Let's call the course Snow Lit 101.
We could draw on writings of the past, along with our personal experiences from Washington's Blizzard of 2003 -- and observations of the way that deep snow changes everything -- to better understand the relationship between literature and real life.
Through incisive readings, we might come to understand how snowfall provides, in stories and in life, a quiet overlay that filters out silly concerns and allows us to concentrate on more important things.
"Snow posits situations for both thoughtfulness and intrigue," explains Aimee Wiest, a visiting professor of literature at the University of Maryland, Baltimore County, who was snowed in by the blizzard yesterday at her home in Lewes, Del. She was catching up on her reading.
"To have an entire world change by unique flakes," she says, "becomes a great incentive" for writers to use snow as a setting.
Surrounded -- and bound in -- by snow, life becomes a leaner, cleaner story in slow motion. Like a birth or a war or a love affair or a death, a debilitating snowstorm stops us cold and forces us to confront existence.
"The snow is menacing and, at the same time, romantic," says Washington writer Howard Norman, who also was snowed in.
In Snow Lit, each of us would become, as Henry David Thoreau writes in "Walden," "a self-appointed inspector of snow-storms," not so much in a meteorological way, but in a metaphysical way. How does snow change us?
Through an examination of snowy prose and poetry -- and the recurring motif of heavy accumulation as dramatic device -- participants could explore the central themes of humanity, such as hope, despair, alienation and the indomitability of the spirit in the face of heavy, enervating drifts, banks and blinding flakes.
Some of the most memorable works of fiction -- from "Wuthering Heights" by Emily Bronte to "The Shining" by Stephen King and "The Ice Storm" by Rick Moody -- have been set against snowy backdrops. Gabriel Garcia Marquez writes of magical snow in his stories.
Snow is important to Toni Morrison. Sigrid Undset's brooding sagas, set in shivery Norway, are strewn with sleighs and skis. So many of the Russian masterpieces are knee-deep in snow.
"It snowed and snowed, the whole world over," writes Boris Pasternak in his 1958 epic "Doctor Zhivago." "Snow swept the world from end to end."
American poets have used snow as a window into other worlds.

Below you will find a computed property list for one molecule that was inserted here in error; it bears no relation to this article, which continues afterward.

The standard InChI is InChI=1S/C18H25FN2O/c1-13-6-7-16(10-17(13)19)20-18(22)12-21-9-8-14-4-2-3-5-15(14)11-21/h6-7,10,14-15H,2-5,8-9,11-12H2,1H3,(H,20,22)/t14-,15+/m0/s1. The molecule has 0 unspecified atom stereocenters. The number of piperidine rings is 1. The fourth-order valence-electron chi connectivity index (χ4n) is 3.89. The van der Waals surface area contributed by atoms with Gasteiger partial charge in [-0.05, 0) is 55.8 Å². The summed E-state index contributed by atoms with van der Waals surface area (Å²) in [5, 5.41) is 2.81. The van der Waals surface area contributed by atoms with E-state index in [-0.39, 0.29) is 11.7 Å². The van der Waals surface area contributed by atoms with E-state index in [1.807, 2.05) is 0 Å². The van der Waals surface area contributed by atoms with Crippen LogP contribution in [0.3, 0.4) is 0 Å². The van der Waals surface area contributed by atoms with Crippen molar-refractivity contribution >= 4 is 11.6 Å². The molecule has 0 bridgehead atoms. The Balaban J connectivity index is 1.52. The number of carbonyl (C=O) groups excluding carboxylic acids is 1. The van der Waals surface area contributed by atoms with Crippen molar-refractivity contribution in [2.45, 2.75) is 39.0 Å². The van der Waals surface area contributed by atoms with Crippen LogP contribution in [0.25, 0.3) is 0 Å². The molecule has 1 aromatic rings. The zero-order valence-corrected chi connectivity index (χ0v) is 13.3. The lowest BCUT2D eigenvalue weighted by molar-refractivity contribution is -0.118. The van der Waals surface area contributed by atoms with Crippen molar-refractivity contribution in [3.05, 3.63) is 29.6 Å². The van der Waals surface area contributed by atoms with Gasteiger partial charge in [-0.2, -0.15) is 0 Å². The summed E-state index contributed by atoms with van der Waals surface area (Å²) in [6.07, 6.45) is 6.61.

To John Greenleaf Whittier, snow was a sledding slope back to his own childhood. In his 1866 "Snow-bound: A Winter Idyll," Whittier tries nostalgically to relive the snows of yesteryear:
What matter how the night behaved?
What matter how the north-wind raved?
Blow high, blow low, not all its snow
Could quench our hearth-fire's ruddy glow.
For Ralph Waldo Emerson, snow was alive and story-filled. He once told of sitting in a church, trying to listen to a sermon, only to be distracted by the icy rage outside. "A snowstorm was falling around us. The snowstorm was real, the preacher merely spectral, and the eye felt the sad contrast in looking at him, and then out of the window behind him into the beautiful meteor of the snow." He writes of the white stuff in several poems, including his 1841 "The Snow-Storm."
As Emily Dickinson points out in one poem, the frozen delicacy covers everything equally -- like death:
It sifts from leaden sieves,
It powders all the wood,
It fills with alabaster wool
The wrinkles of the road.
Henry Wadsworth Longfellow speaks of deeper, deeper, deeper snow in "Hiawatha." And Robert Frost writes of stopping by woods on one particularly snowy evening.
In literature, as in life, snow separates, reunites, cripples, eases, alters and destroys those it touches. It is a gift of nature to some; a demon to others.
American prose is an avalanche of snow. Ernest Hemingway, a master of wintry fiction, gave credit to the snow for three of his short stories: "The Killers," "Ten Indians" and "Today Is Friday." He says he wrote them one afternoon in Madrid when a bullfight was snowed out and he was confined to his hotel.
There is good reason for Herman Melville to describe Moby-Dick as having a hump like a snow-hill. And Willa Cather, in her 1922 novel "One of Ours," writes of windows "so plastered with snow that they were opaque."
Richard Wright uses snow to illustrate struggle in his 1940 "Native Son": "He lowered his head against the driving snow and tramped through the icy streets with clenched fists."
Jack London's "Call of the Wild" and life-crushing "To Build a Fire" are packed with ice and snow.
One of the loveliest tales in contemporary fiction, David Guterson's "Snow Falling on Cedars," is set in a cold, eerie Pacific Northwest landscape. The novel, about interracial love and the savageries of war, is all the more powerful because it takes place on an island, in a sort of Puget Sound snow globe.
In an interview with iVillage, an online community, Guterson says that he wrote the novel as a way to address the question: In a universe so indifferent to our fate, how best to endure, to go on?
The snowstorm and the war and the love story and the criminal trial, he says, "are in fact merely the tools I use in order to explore this basic question."
There are times, and this may be one of them, when nothing so well represents the apparent indifference of nature -- to writers and the rest of us -- as a vast, sweeping, school-shutting, car-hobbling, city-burying three-day snow. Such a snow is also a gift -- haunting and beautiful and quieting and humbling.
In either case, nothing brings us hope like the thaw.